Underlying all those difficulties is the question of funding. The medical advances of the previous century were such that many people with natural disadvantages can live happy and successful lives as never before—a development that must be welcome. Moreover, such lives often last much longer than in past centuries. It is therefore hugely important that schoolchildren in mainstream schools study alongside others with different natural disadvantages, so that they can learn how to help them and how to get the most out of such schoolmates. However, that costs money. Schools must be given the necessary resources to cope with special educational needs, especially where the pupils' needs are so great that they cannot reasonably be met in a mainstream school.

I shall illustrate these points by considering some examples. We have—sadly, I should say we did have—several excellent special schools in my constituency, but I want to contrast just three, the first of which is the well-known Mary Hare grammar school for the deaf. Anyone who visits it is struck by the outstanding results that are achieved there by some of Britain's most profoundly deaf youngsters. I have never forgotten my first visit. As I was wandering down a corridor, I suddenly heard, as if from some distant place, the beautiful sound of a solo clarinet. Ignorant as I then was of the fantastic musical abilities of many deaf children, I was amazed to discover that a school for deaf children could not only contain many talented individual musicians, but put together an entire orchestra of musicians, just like any mainstream school.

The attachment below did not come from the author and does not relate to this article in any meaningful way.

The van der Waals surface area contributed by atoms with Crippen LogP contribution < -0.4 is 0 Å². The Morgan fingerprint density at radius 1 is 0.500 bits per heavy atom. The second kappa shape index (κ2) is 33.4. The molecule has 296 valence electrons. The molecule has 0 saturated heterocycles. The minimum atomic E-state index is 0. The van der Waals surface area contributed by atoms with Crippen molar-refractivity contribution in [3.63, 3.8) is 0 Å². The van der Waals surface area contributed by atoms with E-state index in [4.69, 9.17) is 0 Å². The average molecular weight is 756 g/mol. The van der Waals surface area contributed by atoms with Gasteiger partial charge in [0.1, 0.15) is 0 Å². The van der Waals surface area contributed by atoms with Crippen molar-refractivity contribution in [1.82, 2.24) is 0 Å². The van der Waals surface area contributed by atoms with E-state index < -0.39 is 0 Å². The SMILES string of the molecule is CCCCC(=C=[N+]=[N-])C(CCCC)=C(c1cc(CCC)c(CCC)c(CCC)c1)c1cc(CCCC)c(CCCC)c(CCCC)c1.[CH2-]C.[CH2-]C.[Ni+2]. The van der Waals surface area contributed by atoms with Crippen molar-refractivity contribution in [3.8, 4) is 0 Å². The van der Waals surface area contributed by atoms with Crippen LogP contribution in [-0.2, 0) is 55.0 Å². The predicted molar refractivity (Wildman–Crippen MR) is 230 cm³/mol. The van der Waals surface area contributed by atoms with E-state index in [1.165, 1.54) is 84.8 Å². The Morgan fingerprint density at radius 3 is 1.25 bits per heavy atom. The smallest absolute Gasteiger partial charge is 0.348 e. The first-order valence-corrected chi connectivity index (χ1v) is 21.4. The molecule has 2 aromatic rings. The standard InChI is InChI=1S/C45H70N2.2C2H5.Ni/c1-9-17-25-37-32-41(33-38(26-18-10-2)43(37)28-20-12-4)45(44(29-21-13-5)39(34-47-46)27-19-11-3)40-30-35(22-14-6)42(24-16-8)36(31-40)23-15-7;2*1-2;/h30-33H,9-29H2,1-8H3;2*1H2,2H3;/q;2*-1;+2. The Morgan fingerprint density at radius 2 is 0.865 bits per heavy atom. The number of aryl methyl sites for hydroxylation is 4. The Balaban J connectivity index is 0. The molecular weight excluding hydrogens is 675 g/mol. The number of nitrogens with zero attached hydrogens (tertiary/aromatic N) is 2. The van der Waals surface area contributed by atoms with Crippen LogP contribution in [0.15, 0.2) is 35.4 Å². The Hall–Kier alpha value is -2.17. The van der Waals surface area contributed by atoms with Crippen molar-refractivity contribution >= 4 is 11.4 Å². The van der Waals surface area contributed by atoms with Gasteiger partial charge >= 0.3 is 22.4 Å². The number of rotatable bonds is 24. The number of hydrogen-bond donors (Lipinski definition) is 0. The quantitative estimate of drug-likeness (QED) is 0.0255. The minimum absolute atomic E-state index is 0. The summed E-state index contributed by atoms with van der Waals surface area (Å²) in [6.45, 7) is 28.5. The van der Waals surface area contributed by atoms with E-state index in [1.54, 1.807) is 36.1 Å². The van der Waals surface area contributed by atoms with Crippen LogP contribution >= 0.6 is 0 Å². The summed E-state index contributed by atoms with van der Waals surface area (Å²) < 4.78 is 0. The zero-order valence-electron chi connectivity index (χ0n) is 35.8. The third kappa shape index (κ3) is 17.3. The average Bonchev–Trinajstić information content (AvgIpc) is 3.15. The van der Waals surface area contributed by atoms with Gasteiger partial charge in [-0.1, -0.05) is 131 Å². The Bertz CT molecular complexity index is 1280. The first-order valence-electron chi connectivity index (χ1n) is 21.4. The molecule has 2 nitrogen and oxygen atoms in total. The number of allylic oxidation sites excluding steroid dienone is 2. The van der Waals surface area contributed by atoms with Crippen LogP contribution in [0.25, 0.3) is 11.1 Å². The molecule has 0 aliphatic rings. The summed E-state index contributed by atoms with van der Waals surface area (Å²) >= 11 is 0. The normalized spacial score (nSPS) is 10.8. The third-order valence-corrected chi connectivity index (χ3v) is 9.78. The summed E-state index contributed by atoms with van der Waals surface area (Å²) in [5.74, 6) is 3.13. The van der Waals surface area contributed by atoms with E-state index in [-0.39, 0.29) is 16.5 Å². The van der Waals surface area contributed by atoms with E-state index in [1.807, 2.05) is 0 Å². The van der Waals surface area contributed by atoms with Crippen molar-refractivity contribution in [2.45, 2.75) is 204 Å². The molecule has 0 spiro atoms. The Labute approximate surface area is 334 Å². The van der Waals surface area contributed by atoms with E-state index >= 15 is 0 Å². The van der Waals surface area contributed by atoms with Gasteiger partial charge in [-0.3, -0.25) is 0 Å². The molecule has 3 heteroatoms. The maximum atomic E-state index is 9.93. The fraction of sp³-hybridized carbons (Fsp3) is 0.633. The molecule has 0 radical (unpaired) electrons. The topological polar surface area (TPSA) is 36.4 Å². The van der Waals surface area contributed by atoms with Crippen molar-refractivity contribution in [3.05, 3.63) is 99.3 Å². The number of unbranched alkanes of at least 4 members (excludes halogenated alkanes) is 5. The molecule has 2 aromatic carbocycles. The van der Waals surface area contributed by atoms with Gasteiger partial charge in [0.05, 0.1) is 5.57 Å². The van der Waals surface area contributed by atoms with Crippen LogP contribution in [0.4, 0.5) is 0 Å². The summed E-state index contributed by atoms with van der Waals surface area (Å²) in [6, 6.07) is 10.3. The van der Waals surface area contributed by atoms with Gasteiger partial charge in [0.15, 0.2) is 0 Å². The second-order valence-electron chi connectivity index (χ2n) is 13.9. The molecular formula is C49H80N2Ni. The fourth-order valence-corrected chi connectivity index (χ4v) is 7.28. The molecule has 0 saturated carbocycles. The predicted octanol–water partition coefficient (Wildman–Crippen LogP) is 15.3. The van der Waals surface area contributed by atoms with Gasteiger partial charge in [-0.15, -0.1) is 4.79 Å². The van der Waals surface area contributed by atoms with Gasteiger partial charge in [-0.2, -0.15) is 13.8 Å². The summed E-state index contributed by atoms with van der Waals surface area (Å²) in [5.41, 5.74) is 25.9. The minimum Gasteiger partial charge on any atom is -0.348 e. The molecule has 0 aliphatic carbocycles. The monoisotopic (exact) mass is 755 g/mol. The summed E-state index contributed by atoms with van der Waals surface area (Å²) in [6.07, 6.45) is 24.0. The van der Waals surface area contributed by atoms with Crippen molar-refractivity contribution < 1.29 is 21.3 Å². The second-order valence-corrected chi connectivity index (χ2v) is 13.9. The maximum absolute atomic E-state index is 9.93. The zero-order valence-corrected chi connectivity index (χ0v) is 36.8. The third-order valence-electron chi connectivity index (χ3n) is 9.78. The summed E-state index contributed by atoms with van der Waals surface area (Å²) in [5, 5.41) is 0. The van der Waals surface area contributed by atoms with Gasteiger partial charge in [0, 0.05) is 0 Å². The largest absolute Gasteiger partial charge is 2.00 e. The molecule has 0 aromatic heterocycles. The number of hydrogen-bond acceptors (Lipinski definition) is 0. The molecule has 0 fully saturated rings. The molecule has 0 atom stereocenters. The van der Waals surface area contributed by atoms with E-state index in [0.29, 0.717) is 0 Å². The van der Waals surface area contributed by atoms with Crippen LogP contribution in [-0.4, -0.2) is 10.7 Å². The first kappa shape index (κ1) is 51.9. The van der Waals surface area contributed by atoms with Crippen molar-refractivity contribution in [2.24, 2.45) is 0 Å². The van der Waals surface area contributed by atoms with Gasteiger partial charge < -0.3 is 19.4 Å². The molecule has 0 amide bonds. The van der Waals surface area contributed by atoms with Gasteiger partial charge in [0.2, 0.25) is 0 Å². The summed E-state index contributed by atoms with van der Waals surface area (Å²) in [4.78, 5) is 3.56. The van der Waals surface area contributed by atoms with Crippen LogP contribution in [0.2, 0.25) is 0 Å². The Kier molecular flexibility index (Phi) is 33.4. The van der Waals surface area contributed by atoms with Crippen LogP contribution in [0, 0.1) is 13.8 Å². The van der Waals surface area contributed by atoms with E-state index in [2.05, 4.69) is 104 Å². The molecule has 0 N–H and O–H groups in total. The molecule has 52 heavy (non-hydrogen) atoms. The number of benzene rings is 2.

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Of course, the teachers need special training and the pupils need special help, and the cost of running the school is such that the local authorities sometimes baulk at the expense. Luckily, its reputation is so high that it can still flourish, but who could blame the local authorities—constantly strapped for cash as they are, thanks to real-terms cutbacks by central Government—for hesitating to spend much more on one Mary Hare pupil than they must spend on a mainstream, comprehensive- educated pupil? That is a real dilemma for the local authorities, and it is up to the Government to help them redress it.

The second example is Priors Court school, in Chieveley, to which it is even more difficult to persuade local authorities to send autistic children, despite the good work done by the National Autistic Society. Its facilities are outstanding. For example, it has an amazing swimming pool, with lights and sounds that provide a wonderfully stimulating environment. A very high teacher-pupil ratio gives each child the individual attention that they need to enable them to play a real part in society as adults. Thanks to some generous private individuals—one in particular—some children, at least, are getting the real start in life that they probably could not get anywhere else.